I was told by Jon Sheehan, Governor Carney’s Education Policy Advisor, the State Board of Education would be restored by June 30th. So where are the nominations? Since there are none today, that leaves one last Senate Executive Committee meeting to do this, which would be next Wednesday. At that point it is the last week of the General Assembly. I would worry about the quality of the nominations if it is rushed at the last-minute.
Two weeks ago, the Joint Sunset Committee released the State Board of Education from Sunset review. The only unanswered question is who the State Board’s Executive Director will report to- the State Board, the Delaware Department of Education, or a hybrid of both. Meanwhile, the deadline for applicants to replace Donna Johnson expired June 9th. Which means someone will most likely get that job soon. But will there even be a functional State Board of Education for them to direct?
I still feel as though the State Board of Education should be elected by the people. Having a Governor hand-pick who he wants on the State Board of Education all but ensures people will get picked who would follow his agendas. It is something our legislators could change but nobody wants to tick off the Governor. Many of them agree but lack the stones to actually do it. I say have an elected State Board of Education and get rid of “Secretary-only Regulations”. Those are the ones, like Regulation 225, that the State Board of Education does not vote on. Which is preposterous in my opinion.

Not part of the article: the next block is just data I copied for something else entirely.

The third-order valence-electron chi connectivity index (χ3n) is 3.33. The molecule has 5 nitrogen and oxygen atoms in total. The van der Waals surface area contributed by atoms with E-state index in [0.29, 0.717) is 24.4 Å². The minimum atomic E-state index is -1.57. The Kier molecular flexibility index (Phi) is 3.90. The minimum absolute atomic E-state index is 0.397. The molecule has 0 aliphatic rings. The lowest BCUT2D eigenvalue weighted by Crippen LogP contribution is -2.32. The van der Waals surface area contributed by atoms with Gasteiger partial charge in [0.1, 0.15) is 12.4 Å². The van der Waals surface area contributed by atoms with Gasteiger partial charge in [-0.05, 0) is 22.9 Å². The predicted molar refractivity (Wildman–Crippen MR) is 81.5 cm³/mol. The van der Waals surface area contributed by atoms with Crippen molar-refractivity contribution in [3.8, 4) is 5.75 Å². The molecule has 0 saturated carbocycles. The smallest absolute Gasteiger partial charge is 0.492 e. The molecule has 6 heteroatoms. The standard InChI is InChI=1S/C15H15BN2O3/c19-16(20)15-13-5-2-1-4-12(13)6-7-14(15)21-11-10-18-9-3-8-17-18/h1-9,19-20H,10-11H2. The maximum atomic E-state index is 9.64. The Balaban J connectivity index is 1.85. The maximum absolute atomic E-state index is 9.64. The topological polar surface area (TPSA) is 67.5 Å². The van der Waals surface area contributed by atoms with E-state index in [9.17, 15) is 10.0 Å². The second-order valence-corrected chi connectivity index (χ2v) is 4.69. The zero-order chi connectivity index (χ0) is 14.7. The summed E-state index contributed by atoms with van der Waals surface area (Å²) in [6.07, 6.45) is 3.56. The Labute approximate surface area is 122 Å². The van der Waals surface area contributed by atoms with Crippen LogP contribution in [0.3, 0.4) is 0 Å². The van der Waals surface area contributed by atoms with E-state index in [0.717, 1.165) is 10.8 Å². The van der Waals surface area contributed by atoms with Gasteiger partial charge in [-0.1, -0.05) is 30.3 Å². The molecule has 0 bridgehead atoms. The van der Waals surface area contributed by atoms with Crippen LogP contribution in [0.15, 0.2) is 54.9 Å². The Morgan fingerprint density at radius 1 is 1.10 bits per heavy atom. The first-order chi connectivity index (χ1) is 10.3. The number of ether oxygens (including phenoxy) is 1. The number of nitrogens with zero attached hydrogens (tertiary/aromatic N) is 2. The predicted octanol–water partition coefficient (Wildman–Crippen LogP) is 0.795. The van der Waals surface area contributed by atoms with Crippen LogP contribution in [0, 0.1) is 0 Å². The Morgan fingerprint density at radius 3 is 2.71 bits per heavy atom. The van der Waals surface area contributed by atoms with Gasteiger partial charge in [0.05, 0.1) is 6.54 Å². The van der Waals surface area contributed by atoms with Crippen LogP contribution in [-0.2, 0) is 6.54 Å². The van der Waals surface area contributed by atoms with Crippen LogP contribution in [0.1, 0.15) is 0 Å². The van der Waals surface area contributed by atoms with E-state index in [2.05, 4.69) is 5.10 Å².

Updated, 3:37pm: I spoke with Jon Sheehan a short time ago who assured me that three nominations will be introduced next week and he anticipates a full State Board of Education by June 30th.